New ways to pray can be exciting for me, yet sometimes resting in the familiar words of the psalms or a prayer learned by heart refreshes my soul. I also engage in prayer while shaping clay on my potter’s wheel or expressing myself in some other artistic endeavor. I am grateful for all the ways I am inspired to pray.  

The image of prayer that comes to me is one of Pentecost (Acts 2: 1-13), each person hearing God in their own language. Their reactions are surprise and pure joy as they realize comprehension is happening in that moment. 

Have you experienced breakthroughs like this — feeling heard, listened to? Are you simultaneously trying to recall the conditions that helped you attain comprehension? 

A turning point came for me years ago when I was just beginning to discern religious life and desperately seeking a sign: proof that one way to pray or the other was right for my life. A wise, elder sister I knew challenged me, questioning "How are you listening?" Her words consumed my heart. She told me to go home, sit in my favorite prayer space, close my eyes and posture myself in a position of receiving by opening the palms of my hands—ready for what God would place in them. “It may take time, but wait for what you hear.” Doubtful, I went home and did just that. The answer I was seeking took months but the practice has become my pearl of great price ... my own treasure buried in a field (Matthew 13: 44-48).

Since then, I’ve discovered that even in conversation with others, I need to listen more than I speak. This is not my natural inclination as an extrovert who loves to talk; characteristically sharing my opinion without hesitation. I used to approach prayer the same way ... talk, talk, talk… thanks God for the chat … goodbye. Then I'd move on with my to-do list. Now I know that extreme chattiness can signal my stubbornness and resistance to listen. 

I have also learned in prayer to listen for council which, for me, means refraining from formulating an imagined response to a thought God has not yet spoken. Council also means that we make decisions together. I routinely sought council from family and friends, considering their thoughts in my decisions. But not always from God. I kept showing up to prayer and metaphorically sticking my fingers in my ears and complaining to others how God wasn't talking. But as I took in the advice I’d received those years ago I realized that the Holy Spirit is really good at getting my attention and inviting me to contemplation. It is powerful to sit in attentive silence — a practice I have incorporated into my life.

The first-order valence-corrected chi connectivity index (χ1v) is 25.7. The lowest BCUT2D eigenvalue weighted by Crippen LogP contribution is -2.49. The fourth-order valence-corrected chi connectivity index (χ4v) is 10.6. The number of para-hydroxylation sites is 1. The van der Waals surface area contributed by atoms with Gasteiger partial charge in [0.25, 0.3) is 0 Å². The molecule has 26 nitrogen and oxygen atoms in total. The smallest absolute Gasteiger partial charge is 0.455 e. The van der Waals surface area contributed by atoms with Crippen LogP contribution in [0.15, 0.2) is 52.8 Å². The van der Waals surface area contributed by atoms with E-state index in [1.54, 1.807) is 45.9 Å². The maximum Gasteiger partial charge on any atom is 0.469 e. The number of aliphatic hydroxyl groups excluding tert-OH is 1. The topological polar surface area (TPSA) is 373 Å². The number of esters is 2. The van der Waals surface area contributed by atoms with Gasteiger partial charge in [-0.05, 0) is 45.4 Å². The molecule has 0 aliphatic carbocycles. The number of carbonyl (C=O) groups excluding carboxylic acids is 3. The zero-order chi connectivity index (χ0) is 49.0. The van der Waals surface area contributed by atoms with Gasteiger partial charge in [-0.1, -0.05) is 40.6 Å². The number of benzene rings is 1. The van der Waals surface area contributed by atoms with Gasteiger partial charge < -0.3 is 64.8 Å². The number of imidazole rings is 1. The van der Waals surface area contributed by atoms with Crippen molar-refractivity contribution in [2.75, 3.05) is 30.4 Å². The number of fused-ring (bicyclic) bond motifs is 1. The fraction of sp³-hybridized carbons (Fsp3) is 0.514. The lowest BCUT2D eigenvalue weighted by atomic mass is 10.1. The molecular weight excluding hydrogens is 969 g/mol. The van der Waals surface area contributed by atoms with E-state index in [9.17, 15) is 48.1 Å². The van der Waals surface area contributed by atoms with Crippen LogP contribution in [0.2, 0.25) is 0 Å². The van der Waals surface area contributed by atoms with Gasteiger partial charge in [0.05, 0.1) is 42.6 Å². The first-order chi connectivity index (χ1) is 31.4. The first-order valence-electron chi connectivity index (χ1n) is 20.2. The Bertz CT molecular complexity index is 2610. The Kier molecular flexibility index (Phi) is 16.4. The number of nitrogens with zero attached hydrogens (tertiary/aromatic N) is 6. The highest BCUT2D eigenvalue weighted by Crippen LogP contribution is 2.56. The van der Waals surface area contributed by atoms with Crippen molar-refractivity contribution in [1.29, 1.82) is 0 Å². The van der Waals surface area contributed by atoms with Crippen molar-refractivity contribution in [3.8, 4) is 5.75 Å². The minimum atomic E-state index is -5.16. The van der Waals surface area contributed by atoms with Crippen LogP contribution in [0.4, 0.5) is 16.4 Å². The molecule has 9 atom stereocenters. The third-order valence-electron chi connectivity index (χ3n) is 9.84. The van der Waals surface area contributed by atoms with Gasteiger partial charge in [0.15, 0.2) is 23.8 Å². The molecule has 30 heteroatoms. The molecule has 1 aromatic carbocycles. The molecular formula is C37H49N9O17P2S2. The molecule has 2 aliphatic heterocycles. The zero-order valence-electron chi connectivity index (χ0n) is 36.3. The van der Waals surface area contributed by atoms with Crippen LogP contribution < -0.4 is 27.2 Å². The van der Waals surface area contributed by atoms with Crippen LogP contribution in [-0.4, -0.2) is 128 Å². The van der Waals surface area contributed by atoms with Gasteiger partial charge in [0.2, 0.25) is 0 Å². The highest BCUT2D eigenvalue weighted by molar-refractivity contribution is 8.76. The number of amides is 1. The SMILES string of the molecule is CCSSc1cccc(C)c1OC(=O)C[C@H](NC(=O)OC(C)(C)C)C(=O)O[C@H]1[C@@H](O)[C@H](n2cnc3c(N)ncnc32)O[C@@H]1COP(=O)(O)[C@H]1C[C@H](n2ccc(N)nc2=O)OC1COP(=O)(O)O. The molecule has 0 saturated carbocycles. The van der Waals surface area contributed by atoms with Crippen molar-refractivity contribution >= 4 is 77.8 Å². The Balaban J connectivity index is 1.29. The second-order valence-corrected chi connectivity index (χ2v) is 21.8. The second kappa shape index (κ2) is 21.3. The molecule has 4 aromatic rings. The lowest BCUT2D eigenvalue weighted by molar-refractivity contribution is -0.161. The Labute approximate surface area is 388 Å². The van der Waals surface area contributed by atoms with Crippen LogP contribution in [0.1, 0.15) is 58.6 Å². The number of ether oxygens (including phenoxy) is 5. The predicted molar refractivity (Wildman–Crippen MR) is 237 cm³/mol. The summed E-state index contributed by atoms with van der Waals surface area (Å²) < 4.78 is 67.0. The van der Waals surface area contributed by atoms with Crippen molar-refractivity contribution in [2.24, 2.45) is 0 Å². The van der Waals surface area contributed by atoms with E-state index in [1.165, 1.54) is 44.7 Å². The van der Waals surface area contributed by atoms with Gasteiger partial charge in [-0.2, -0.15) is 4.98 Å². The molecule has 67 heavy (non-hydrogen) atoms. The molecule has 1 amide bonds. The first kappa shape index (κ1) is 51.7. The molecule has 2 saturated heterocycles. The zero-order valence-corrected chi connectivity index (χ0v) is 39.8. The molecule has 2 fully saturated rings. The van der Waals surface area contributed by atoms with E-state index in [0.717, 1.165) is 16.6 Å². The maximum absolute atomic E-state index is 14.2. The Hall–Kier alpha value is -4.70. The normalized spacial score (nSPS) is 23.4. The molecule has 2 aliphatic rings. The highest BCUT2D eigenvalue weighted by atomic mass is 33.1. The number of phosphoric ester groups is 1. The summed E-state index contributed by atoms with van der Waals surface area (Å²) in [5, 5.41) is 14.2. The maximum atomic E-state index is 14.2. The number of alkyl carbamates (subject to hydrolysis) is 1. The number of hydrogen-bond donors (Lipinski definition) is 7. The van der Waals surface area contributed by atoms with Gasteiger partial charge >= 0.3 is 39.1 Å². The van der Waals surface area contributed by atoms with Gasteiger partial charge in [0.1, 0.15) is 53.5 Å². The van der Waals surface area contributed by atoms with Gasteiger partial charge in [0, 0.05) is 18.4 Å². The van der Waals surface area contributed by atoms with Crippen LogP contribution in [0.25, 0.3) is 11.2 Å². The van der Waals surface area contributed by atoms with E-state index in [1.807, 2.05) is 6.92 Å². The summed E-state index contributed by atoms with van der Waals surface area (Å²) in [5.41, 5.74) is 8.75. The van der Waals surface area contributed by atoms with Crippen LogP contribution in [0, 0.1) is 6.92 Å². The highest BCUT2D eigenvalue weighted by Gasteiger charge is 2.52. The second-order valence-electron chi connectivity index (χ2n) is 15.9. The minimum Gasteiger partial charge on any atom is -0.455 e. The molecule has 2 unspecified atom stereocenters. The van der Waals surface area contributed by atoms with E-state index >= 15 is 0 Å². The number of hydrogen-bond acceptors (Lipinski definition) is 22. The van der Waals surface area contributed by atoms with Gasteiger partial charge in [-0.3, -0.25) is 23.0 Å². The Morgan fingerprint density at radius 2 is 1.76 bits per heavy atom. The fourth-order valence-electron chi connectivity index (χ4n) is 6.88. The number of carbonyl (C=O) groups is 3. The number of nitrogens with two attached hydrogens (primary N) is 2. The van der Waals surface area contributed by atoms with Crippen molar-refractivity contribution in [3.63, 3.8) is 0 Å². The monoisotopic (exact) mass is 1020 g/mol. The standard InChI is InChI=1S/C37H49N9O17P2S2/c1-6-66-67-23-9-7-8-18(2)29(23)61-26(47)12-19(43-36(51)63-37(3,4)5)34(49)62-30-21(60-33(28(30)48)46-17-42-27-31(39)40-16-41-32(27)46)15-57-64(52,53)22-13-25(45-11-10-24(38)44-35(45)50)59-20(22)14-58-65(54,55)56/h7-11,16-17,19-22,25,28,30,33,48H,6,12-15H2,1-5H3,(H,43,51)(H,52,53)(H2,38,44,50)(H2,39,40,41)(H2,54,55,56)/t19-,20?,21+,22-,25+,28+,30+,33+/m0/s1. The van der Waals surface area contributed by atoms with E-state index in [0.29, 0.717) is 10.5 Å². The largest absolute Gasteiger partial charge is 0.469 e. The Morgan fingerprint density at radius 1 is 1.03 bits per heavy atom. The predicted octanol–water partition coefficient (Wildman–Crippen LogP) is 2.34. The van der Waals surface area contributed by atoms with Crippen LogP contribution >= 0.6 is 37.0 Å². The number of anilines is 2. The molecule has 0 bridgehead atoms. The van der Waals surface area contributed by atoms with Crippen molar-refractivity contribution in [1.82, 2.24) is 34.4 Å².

And so I ask you the same question I once received: how do you listen? How do you pray? What avenues to communication have you discovered in your journey? What would you like to share with your peers traveling the road of discernment?


Franciscan Way is a series featuring original prayer by Franciscan Sisters of Perpetual Adoration.

Sister Donna's Six Word Story

Tuesday, October 18th 2016 12:00 pm
Sister Donna Weber, FSPA

 

young-heart-burning-God-listening-come-donna-weber

What's your six word discernment story?

Blisters, discipline, perseverance and joy

Thursday, August 11th 2016 1:16 pm
Sister Amy Taylor, FSPA

 

The spirit of the 2016 Summer Olympics has spread around the world. The opening ceremony’s Parade of Nations brought its vast diversity into our living rooms, offices and classrooms through screens across the globe. For a few short weeks we revel in the gifts of wonder and awe, watching athletes at the top of their fields compete on a global stage in Rio. 


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My favorite part of the games is catching a glimpse of the athletes’ stories, of the remarkable discipline and sacrifice and inspiration they live in their day-to-day lives. Hours of grueling training and coping with injuries are often part of the experience. And competing at this level is not for the shy and timid. Athletes put all they have—and more—into their craft. Resiliency and the ability to adapt are the lessons they continually teach on the long road to reach an Olympic-size dream. Yet for all the hardships behind the scenes there are moments of complete bliss for everyone—the athlete, the coach, the family and friends and their country—as cameras capture extreme accomplishments.

I wonder how many people are there to cheer for them at a 5 a.m. practice or as they attempt perfection on a balance beam, mere inches wide, over and over and over again? Hear their scream of victory as they round the track and beat their own best time? Where do they find the strength to keep going despite pain, criticism and judgment captured on film, in slow motion, for the world to see?

I wonder, too, if they’ve ever whispered “Show me a sign. Show me a sign that I’m on the right path, that I will accomplish what seems to be impossible.” Is their sport a doorway to their own lives of inner contemplation? Are they praying in motion while racing around corners, flying through the air?  If so, how is this a lesson for discernment? Is your prayer life moving and not just confined to time spent in church? Do you recognize God in all parts of your life?

And just like you’ll find in any Olympic venue, event, there is pressure from the crowds surrounding us. Think for a moment of contemplatively praying with a group of sisters, brothers or priests who have been doing so for more than 40 years. Your presence in such silence may feel awkward. You may fumble, fidget in your chair, notice the ticking of the clock and wonder if your experiencing the same feelings they are.